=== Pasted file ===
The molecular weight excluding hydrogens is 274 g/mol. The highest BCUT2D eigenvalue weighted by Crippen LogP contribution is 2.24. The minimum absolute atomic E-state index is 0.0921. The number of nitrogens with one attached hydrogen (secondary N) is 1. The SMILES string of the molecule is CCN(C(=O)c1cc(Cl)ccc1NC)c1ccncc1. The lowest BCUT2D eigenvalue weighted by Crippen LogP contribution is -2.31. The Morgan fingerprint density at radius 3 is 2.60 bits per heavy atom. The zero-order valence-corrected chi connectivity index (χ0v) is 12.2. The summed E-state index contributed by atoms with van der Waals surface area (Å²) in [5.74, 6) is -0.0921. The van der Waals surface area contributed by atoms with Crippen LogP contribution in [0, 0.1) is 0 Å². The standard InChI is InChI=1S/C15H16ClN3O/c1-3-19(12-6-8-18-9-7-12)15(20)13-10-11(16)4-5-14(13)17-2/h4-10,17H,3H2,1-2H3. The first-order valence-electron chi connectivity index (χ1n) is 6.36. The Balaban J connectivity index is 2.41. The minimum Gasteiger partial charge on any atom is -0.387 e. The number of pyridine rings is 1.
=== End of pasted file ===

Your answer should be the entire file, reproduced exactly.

The molecular weight excluding hydrogens is 274 g/mol. The highest BCUT2D eigenvalue weighted by Crippen LogP contribution is 2.24. The minimum absolute atomic E-state index is 0.0921. The number of nitrogens with one attached hydrogen (secondary N) is 1. The SMILES string of the molecule is CCN(C(=O)c1cc(Cl)ccc1NC)c1ccncc1. The lowest BCUT2D eigenvalue weighted by Crippen LogP contribution is -2.31. The Morgan fingerprint density at radius 3 is 2.60 bits per heavy atom. The zero-order valence-corrected chi connectivity index (χ0v) is 12.2. The summed E-state index contributed by atoms with van der Waals surface area (Å²) in [5.74, 6) is -0.0921. The van der Waals surface area contributed by atoms with Crippen LogP contribution in [0, 0.1) is 0 Å². The standard InChI is InChI=1S/C15H16ClN3O/c1-3-19(12-6-8-18-9-7-12)15(20)13-10-11(16)4-5-14(13)17-2/h4-10,17H,3H2,1-2H3. The first-order valence-electron chi connectivity index (χ1n) is 6.36. The Balaban J connectivity index is 2.41. The minimum Gasteiger partial charge on any atom is -0.387 e. The number of pyridine rings is 1.